His name is Zool, and he is a gremlin-like creature from another dimension. He is forced to land on the Earth, but his sole goal is to attain the prestigious ranking of a Ninja. To do that, Zool will have to travel through six worlds, each divided into three stages, defeat his enemies, and prove himself worthy of that title.
Zool is a fast-paced side-scrolling platformer. The protagonist can run, jump, climb walls, and shoot enemies. Power-ups for Zool are scattered across the levels. These include life-spending hearts, smart bombs, shields, more powerful jump-skill and a twin Zool. This "twin" makes imitates the original's motions a few seconds after he performs them.
Development and release
Zool was intended as a rival to Sega's Sonic the Hedgehog. George Allen came with the idea of Zool as he was criticized on his previous game Switchblade II for having a lack of enemies. In development, Zool could cast spells to get him out of trouble by collecting potions.
For example, Zool could escape from pits with high jump spells and cast a shadow spell to make a clone of him that follows his actions (thus doubling the fire power). In the final version, the spells were replaced with collectible powerups. The very early name for the project was Pootz. The soundtrack by Patrick Phelan overlaps with the Lotus 3 soundtrack and inspired several modern electro/techno remixes.
The game was heavily hyped upon its initial release, including being bundled with the newly launched Amiga 1200, although not the AGA version with enhanced graphics which followed later. In 2000, the Amiga version of Zool was re-released as part of The Best of Gremlin compilation.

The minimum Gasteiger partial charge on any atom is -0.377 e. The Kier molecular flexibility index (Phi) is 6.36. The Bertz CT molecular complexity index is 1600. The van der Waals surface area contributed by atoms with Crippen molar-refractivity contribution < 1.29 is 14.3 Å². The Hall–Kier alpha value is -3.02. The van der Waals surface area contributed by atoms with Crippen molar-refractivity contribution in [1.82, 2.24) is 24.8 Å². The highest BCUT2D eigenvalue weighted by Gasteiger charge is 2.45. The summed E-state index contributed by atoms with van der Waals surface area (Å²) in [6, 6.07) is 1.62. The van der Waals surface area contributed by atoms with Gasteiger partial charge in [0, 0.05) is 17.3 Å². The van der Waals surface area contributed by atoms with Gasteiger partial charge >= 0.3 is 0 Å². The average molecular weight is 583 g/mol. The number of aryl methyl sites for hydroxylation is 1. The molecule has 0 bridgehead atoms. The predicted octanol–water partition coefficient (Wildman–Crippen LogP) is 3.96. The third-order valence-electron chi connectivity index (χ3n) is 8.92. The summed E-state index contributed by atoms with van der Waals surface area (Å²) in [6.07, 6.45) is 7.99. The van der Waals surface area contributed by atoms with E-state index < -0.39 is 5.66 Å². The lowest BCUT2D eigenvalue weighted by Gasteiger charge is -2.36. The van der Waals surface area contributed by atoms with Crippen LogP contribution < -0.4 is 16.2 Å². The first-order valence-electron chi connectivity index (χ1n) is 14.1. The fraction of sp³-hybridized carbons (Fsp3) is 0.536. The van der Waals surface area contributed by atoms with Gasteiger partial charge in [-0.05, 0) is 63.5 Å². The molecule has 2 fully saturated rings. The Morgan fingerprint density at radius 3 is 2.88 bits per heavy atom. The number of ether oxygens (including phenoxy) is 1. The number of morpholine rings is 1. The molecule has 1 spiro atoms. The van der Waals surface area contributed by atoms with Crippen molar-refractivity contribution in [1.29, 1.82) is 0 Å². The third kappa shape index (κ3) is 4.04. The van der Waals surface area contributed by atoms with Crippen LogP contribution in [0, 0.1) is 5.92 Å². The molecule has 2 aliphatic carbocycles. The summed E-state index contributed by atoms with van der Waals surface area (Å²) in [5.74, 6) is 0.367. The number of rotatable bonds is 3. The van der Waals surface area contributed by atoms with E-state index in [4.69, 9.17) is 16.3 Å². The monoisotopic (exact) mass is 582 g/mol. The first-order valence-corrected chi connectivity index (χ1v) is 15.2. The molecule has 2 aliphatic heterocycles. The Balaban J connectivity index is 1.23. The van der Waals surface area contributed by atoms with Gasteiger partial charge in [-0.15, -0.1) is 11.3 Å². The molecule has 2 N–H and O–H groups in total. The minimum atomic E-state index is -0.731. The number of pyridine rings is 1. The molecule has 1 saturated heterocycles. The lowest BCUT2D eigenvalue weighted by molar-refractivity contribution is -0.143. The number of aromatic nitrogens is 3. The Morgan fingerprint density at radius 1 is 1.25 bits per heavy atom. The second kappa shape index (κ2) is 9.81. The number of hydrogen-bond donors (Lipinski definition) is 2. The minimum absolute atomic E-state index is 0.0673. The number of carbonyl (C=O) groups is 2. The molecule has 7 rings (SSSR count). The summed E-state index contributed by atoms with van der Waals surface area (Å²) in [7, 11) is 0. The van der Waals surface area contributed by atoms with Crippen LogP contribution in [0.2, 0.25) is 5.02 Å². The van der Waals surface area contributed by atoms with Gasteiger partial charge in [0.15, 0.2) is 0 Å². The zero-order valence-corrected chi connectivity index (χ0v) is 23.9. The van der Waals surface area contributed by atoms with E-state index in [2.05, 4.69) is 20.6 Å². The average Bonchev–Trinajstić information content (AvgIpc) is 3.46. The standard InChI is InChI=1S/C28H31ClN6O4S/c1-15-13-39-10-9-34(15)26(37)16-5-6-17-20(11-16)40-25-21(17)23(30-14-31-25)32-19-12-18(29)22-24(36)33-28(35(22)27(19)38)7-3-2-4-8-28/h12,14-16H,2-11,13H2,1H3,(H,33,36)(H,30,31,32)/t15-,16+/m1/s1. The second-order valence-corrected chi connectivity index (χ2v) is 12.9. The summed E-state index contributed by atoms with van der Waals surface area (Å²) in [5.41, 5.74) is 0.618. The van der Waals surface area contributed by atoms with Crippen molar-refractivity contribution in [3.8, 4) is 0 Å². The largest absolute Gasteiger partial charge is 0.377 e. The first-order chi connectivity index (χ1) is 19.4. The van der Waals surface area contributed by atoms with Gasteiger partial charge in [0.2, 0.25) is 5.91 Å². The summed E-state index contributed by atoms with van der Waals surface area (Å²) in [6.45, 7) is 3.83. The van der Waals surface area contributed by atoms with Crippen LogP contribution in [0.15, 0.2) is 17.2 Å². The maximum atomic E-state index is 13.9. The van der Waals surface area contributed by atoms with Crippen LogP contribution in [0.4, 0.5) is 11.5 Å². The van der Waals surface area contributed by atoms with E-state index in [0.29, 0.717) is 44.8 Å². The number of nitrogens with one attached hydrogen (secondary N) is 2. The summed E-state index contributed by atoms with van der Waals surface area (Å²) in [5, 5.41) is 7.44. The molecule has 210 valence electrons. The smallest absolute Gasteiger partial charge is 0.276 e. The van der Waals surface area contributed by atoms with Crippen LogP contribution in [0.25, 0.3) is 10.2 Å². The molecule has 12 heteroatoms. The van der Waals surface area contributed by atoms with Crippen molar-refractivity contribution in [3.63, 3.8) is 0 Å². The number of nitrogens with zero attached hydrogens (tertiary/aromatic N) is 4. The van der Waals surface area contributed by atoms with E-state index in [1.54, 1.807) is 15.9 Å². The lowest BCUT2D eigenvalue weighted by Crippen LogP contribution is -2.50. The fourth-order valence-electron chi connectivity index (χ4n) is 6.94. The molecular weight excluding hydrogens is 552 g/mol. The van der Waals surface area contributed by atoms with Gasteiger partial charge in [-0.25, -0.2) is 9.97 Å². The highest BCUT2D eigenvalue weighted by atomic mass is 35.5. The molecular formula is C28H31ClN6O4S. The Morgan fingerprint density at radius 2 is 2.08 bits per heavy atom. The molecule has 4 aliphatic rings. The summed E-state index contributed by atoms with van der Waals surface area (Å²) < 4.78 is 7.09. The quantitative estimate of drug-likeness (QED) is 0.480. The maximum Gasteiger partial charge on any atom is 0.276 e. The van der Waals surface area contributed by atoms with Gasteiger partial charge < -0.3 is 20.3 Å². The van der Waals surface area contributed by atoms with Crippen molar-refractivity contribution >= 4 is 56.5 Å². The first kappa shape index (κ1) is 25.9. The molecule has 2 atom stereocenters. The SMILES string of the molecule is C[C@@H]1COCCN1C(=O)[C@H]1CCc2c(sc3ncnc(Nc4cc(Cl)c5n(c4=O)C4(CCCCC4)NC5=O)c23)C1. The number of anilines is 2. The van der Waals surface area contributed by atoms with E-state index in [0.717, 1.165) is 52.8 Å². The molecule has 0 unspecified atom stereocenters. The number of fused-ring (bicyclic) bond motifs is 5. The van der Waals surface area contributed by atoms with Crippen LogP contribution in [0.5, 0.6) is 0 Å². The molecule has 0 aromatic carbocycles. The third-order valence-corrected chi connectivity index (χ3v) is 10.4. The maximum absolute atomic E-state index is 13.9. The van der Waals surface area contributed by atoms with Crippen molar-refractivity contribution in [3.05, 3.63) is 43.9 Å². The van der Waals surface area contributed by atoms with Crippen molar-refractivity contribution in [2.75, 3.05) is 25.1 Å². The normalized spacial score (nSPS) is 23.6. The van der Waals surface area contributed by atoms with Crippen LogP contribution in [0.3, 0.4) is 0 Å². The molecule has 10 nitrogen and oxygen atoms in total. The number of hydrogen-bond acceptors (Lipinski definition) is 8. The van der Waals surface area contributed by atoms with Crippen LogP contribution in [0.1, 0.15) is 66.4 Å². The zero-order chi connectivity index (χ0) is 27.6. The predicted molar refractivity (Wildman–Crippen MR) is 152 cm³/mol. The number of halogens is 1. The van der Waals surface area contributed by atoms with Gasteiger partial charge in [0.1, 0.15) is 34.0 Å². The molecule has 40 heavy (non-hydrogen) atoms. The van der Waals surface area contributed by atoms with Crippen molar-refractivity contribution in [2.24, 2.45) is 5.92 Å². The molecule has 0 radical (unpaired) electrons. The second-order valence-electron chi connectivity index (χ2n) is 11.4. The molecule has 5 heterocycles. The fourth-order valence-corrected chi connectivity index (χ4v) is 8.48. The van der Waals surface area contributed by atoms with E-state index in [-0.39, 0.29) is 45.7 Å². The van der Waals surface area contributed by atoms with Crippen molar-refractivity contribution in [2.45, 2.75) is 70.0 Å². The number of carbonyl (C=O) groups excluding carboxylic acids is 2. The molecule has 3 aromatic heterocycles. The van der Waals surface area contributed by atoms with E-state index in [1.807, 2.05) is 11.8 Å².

The Amiga CD32 version has original red book audio tracks by Neil Biggin and has the option to have both sound effects and music. This and the Acorn Archimedes port are the only two incarnations of the original Amiga version to have this.
Most computer ports are close to the Amiga original but the Genesis and SNES ports both feature different levels which are structured differently, different background graphics, and unique bosses.
The Sega Master System version features smaller, more scaled down stages and a more strict quota on collectible items, but also features unique gameplay moves like a wall climb. With the exception of the CD32 version, all console versions feature the soundtrack of the Amiga original, remixed appropriately for each console's unique sound systems.
Two young adult novels book based on the games, entitled Cool Zool and Zool Rules, were released in February 1995. They were written by Stan Nicholls and Ian Edginton and published by Boxtree. The Game Maker's Companion (APress, 2010), a book on hobbyist game development, contains step-by-step instructions on how to re-make the original Zool game using GameMaker Studio.
Zool was the very first Amiga game to feature heavy product placement. Liberally spread throughout the levels (and even more so in the AGA release) were Chupa Chups lollipops and logos (designed by Salvador Dali, no less)...
Commodore 64 version
A C64 conversion was planned with Gremlin Graphics showing initial interest, but they decided against it as they were moving away from the C64 scene at that time.
On the game's release, many reviewers referred to Zool as an ant. Gremlin later issued a press release claiming to be from the leader of a body representing ants, complaining about the misrepresentation of their hard-working and gentle species.
A sequel was launched the following year, aptly titled Zool 2.
"זול" -- Hebrew spelling "Zool no Yume Bōken" -- Japanese title "Zool: Ninja of the "Nth" Dimension" -- European title (Amiga/DOS) "Zool AGA" -- English Amiga A1200-specific release title "ZOOLのゆめぼうけん" -- Japanese spelling